Murder of Jo Cox a shocking attack on democracy
THE shocking murder of British MP Jo Cox last week is an appalling attack on democracy that deserves the strongest possible condemnation.
It is also a symptom of the culture of spite and vicious hatred that has become a pathetic and grotesque part of our political culture.
Last week was the 25th anniversary of the day the Internet arrived in Ireland, a development that was supposed to foster a new era of education and understanding in a globally connected world.
To a large extent it has but thanks mainly to the growth of anonymous social media, it has also provided peddlers of uneducated hatred with a platform through which nameless/faceless keyboard warriors can freely stalk and harass everyone from popstars and politicians to the victims of rape and terror.
It has brought a new and extremely unpleasant side to politics the world over.
This can be seen from the vitriol and thuggery of a small minority of anti-water charge protestors in Ireland, to the persecution of gays in Russia; the demonization of Muslims and the disgusting treatment of refugees fleeing the horrors of Syria and Afghanistan.
Ask yourself this. Without our new political culture of hate and mistrust would we have seen the rise of Donald Trump in the United States or the likes of Nigel Farage in the UK?
The brutal slaying of Jo Cox, an act that has rightly horrified the world last week, is the latest and one of the most awful examples of our nasty new culture.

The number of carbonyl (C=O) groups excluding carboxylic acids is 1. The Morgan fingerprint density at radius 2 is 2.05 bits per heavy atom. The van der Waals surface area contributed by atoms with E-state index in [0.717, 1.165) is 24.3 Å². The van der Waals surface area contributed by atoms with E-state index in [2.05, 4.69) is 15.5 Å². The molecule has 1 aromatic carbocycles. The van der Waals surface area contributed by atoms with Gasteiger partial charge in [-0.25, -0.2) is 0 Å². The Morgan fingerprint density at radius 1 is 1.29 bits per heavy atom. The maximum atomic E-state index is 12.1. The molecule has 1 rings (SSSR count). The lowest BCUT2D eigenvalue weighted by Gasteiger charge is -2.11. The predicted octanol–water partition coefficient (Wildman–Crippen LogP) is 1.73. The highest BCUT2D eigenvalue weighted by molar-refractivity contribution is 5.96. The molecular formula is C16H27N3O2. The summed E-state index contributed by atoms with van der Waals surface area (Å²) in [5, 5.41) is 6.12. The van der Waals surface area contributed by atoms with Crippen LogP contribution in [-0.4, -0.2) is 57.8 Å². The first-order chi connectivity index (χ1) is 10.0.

Yes, the man suspected of killing the talented and respected young MP – robbing her children and husband of a mother and partner – has a history of mental illness but it seems clear he was motivated in his awful actions by fascist, lunatic ramblings he found online.
What does it say about the dark depths of our new political culture when a man whose family claim he had no history of violence or even any real interest in politics, can be motivated to brutally slaughter a politician by the trash he finds online?
Thankfully, Irish politics has not descended to this appalling level but there has been an unpleasant sea change in how we deal with our politicians in recent years.
Joan Burton’s treatment in Jobstown during the water charge protests is in no way comparable to the utterly appalling fate that befell the tragic Jo Cox.
However, it is a symptom of this new, nasty aspect of political life and discourse in this country.
Many of our politicians have also been the targets of horrendous and unjustified abuse – even rape and death threats – in recent years. It is a disgusting trend that badly needs to be stopped.
MP Jo Cox – by all accounts a most dedicated servant of democracy and the downtrodden – was horrifically cut down as she went about her most important job, looking after the needs of her constituents.
The fundamental principal of democracy is to respect the opinions and rights of all. Sadly that is something many people – most who would profess to be democrats – seem to have forgotten.
It is a shameful indictment of the world we live in that it has taken a young mother’s murder to remind them.